Court Reporters and Legal Videographers – Is There A Future? (My Opinion)

Court Reporters and Legal Videographers – Is There A Future (My Opinion)

Because I have been reporting a case that is requiring daily delivery of transcripts, I have not been disciplined in my blogging. I apologize.

But I have received quite a few heartfelt emails in the last two weeks from people who have been reading this blog and are thinking about changing careers, are starting court reporting school, and are worried about their future.  They all have a recurrent theme, “Is there a future in court reporting.”  They ask for my honesty.

I will begin my thoughts by writing about a conversation I had Sunday with a young woman in Los Angeles. Her mom had just passed the CSR, had gone to an online school (Bryan), and was starting a second career.  The young woman I was talking to was about 31, so you can do the math to figure out her mom’s approximate age.

The mom took four years, sitting in her garage, practicing and “attending” school.  She went to a DRA convention and made a friend with a “seasoned” reporter, and they became friends.  The mom had someone in the industry to help her stay focused and excited about court reporting as a future.

Before the mom passed the CSR, she needed to work and found an agency that has “alternative” types of court reporting work.  The mom does three days of CART work at UCLA and then goes to a writer’s home one day a week and takes dictation.  I am not sure if the writer writes for film or novels.  She loves her job and “can’t believe how great the money is.”

Depositions, court, hearings, arbitrations, statements are always going to be a part of the USA legal system.  The transcript is considered to be sacrosanct.  No one ever expects or suspects a court reporter to change the record or “color” the testimony.  Thinking  about it, court reporters are one of the most respected and trusted professions.  We truly are “officers of the court.”

My head is not in the sand.  The Governor of California has tried to oust steno reporters or machines to save money.  His plan was knocked down.  To protect our profession, court reporters must band together and be a part of state associations and national.  I am relying on my court reporting colleagues to keep our profession great, and that includes being GREAT COURT REPORTERS.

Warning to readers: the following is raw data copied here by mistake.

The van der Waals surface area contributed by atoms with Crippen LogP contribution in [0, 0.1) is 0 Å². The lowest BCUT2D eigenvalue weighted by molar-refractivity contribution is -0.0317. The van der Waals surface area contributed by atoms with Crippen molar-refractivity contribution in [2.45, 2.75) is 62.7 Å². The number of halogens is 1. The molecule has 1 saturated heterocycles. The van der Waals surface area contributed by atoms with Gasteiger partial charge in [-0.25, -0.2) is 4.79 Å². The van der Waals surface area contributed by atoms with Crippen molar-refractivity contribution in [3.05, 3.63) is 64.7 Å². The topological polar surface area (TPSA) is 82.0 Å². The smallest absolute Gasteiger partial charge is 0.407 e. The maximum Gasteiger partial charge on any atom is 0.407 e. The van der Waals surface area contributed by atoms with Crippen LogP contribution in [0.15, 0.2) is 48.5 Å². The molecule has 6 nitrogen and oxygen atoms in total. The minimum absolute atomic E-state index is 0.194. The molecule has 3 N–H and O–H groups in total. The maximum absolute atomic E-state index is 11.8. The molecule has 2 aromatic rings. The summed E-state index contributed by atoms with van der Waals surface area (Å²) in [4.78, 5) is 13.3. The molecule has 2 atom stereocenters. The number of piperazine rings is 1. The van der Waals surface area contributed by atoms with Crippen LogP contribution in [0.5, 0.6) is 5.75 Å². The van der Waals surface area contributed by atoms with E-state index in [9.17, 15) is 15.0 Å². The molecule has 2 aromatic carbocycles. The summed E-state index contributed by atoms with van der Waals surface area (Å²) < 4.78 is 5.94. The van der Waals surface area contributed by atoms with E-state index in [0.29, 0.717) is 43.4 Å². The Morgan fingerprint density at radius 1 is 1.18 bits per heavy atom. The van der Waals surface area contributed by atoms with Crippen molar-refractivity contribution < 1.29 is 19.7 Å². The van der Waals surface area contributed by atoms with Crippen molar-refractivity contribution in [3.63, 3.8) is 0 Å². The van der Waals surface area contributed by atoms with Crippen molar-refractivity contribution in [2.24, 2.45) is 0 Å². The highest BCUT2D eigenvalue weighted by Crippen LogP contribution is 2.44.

So the question is, would I start court reporting school at 50 as a second career?  I have the type of personality that takes chances, goes for it, and loves excitement and adventure.  If court reporting is something that I had always wanted to do, and I found myself laid off or needing to change careers, I would go to court reporting school and see what I thought.  When I started school so many years ago, I was scared it was a mistake.  I dropped out of college to go to court reporting school.  My friends all begged me to stay in college and get a degree – BUT I ABSOLUTELY LOVED THE IDEA OF BEING A COURT REPORTER, AND I LOVED WRITING ON THAT LITTLE MACHINE.   

There is a future in court reporting – but only for great court reporters and people who think outside the box.  Our skill is amazingly unique.


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4 replies
  1. Daniel Zike says:

    Your blog is very inspirational, and I love your insight into the field of court reporting. Recently decided to take the plunge, and stop attending college so as to go to court reporting school. I am scared, but excited to start. I relish in the challenge of setting myself apart from others.

  2. Lauren says:

    It’s always important to do what you love! No matter what age a person it is, it’s important to take risks to pursue a career that you will enjoy. Great post.

  3. Elaine Warfield says:

    Hi: I just found your blog, great blog! I am 54, a single mother and have done notereading/scoping and court transcription for 11 years in NYS (1992 to 2000 and now 2009-2011). A few weeks ago I decided to take a court reporting course and while it’s studious work, I am determined (and excited) to add this to my career. I can see the potential with the need for court reporters, CART and now with the ADA and captioning decision, there will be more of a need for people who can do close captioning.

  4. Sheryl DiRodrico says:

    I just came across this Blog by doing a search on ‘second careers + court reporting’. I will be 58 next month. I was laid off 2 yrs. ago, had always wanted to learn machine shorthand, and figured that if I was alive and well AND working, why start over at a $10 an hour job!? I may as well ‘go for it’ and learn a skill which is in demand, and from which I will never again be laid off. I’ve heard there are folks even OLDER than I who are taking up this profession. So reading your comments encouraged me, even though the skill is much harder to learn than I’d imagined. I am not deterred … just hopeful I can attain the goal and certification eventually.

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